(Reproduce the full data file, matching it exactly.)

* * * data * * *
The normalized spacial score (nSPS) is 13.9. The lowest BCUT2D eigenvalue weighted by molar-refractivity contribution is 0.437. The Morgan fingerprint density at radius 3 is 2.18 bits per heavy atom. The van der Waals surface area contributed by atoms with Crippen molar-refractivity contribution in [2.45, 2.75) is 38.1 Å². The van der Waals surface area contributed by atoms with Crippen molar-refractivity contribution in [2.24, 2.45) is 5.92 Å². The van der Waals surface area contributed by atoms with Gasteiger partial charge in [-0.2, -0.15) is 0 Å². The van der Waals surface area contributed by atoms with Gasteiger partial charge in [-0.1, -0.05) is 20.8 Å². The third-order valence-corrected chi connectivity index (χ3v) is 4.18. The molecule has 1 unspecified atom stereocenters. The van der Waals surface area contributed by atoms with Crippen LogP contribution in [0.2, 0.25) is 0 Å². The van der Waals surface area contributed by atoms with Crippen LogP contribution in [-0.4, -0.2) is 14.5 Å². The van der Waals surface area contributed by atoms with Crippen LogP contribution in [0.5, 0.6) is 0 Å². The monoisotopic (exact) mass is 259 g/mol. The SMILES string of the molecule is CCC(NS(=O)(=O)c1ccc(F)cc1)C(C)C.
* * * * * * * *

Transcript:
The normalized spacial score (nSPS) is 13.9. The lowest BCUT2D eigenvalue weighted by molar-refractivity contribution is 0.437. The Morgan fingerprint density at radius 3 is 2.18 bits per heavy atom. The van der Waals surface area contributed by atoms with Crippen molar-refractivity contribution in [2.45, 2.75) is 38.1 Å². The van der Waals surface area contributed by atoms with Crippen molar-refractivity contribution in [2.24, 2.45) is 5.92 Å². The van der Waals surface area contributed by atoms with Gasteiger partial charge in [-0.2, -0.15) is 0 Å². The van der Waals surface area contributed by atoms with Gasteiger partial charge in [-0.1, -0.05) is 20.8 Å². The third-order valence-corrected chi connectivity index (χ3v) is 4.18. The molecule has 1 unspecified atom stereocenters. The van der Waals surface area contributed by atoms with Crippen LogP contribution in [0.2, 0.25) is 0 Å². The van der Waals surface area contributed by atoms with Crippen LogP contribution in [-0.4, -0.2) is 14.5 Å². The van der Waals surface area contributed by atoms with Crippen LogP contribution in [0.5, 0.6) is 0 Å². The monoisotopic (exact) mass is 259 g/mol. The SMILES string of the molecule is CCC(NS(=O)(=O)c1ccc(F)cc1)C(C)C.